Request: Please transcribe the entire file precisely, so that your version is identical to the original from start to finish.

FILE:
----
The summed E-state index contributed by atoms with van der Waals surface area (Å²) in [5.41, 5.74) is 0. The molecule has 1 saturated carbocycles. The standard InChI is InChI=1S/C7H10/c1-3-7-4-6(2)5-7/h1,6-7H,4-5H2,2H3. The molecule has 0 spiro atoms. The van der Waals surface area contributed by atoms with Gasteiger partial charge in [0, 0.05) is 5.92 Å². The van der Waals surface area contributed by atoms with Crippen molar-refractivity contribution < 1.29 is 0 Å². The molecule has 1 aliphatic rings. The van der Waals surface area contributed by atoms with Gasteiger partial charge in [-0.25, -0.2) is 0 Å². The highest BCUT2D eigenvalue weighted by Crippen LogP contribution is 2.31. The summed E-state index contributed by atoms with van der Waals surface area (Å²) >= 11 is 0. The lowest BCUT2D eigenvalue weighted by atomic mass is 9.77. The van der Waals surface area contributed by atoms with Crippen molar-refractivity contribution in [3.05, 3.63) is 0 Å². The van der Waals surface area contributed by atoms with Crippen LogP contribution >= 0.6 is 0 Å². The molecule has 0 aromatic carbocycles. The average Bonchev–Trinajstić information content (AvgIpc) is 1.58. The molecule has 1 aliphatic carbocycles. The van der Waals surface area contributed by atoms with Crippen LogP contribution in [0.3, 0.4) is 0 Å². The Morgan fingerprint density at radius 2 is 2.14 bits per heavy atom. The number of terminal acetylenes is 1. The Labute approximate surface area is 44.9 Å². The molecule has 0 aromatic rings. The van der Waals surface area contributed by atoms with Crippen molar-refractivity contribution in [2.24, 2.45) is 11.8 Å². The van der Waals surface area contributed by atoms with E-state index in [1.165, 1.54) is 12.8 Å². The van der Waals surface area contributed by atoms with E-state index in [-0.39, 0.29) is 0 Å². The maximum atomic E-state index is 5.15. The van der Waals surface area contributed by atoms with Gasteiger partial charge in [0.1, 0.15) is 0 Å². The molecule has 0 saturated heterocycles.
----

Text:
The summed E-state index contributed by atoms with van der Waals surface area (Å²) in [5.41, 5.74) is 0. The molecule has 1 saturated carbocycles. The standard InChI is InChI=1S/C7H10/c1-3-7-4-6(2)5-7/h1,6-7H,4-5H2,2H3. The molecule has 0 spiro atoms. The van der Waals surface area contributed by atoms with Gasteiger partial charge in [0, 0.05) is 5.92 Å². The van der Waals surface area contributed by atoms with Crippen molar-refractivity contribution < 1.29 is 0 Å². The molecule has 1 aliphatic rings. The van der Waals surface area contributed by atoms with Gasteiger partial charge in [-0.25, -0.2) is 0 Å². The highest BCUT2D eigenvalue weighted by Crippen LogP contribution is 2.31. The summed E-state index contributed by atoms with van der Waals surface area (Å²) >= 11 is 0. The lowest BCUT2D eigenvalue weighted by atomic mass is 9.77. The van der Waals surface area contributed by atoms with Crippen molar-refractivity contribution in [3.05, 3.63) is 0 Å². The van der Waals surface area contributed by atoms with Crippen LogP contribution >= 0.6 is 0 Å². The molecule has 0 aromatic carbocycles. The average Bonchev–Trinajstić information content (AvgIpc) is 1.58. The molecule has 1 aliphatic carbocycles. The van der Waals surface area contributed by atoms with Crippen LogP contribution in [0.3, 0.4) is 0 Å². The Morgan fingerprint density at radius 2 is 2.14 bits per heavy atom. The number of terminal acetylenes is 1. The Labute approximate surface area is 44.9 Å². The molecule has 0 aromatic rings. The van der Waals surface area contributed by atoms with Crippen molar-refractivity contribution in [2.24, 2.45) is 11.8 Å². The van der Waals surface area contributed by atoms with E-state index in [1.165, 1.54) is 12.8 Å². The van der Waals surface area contributed by atoms with E-state index in [-0.39, 0.29) is 0 Å². The maximum atomic E-state index is 5.15. The van der Waals surface area contributed by atoms with Gasteiger partial charge in [0.1, 0.15) is 0 Å². The molecule has 0 saturated heterocycles.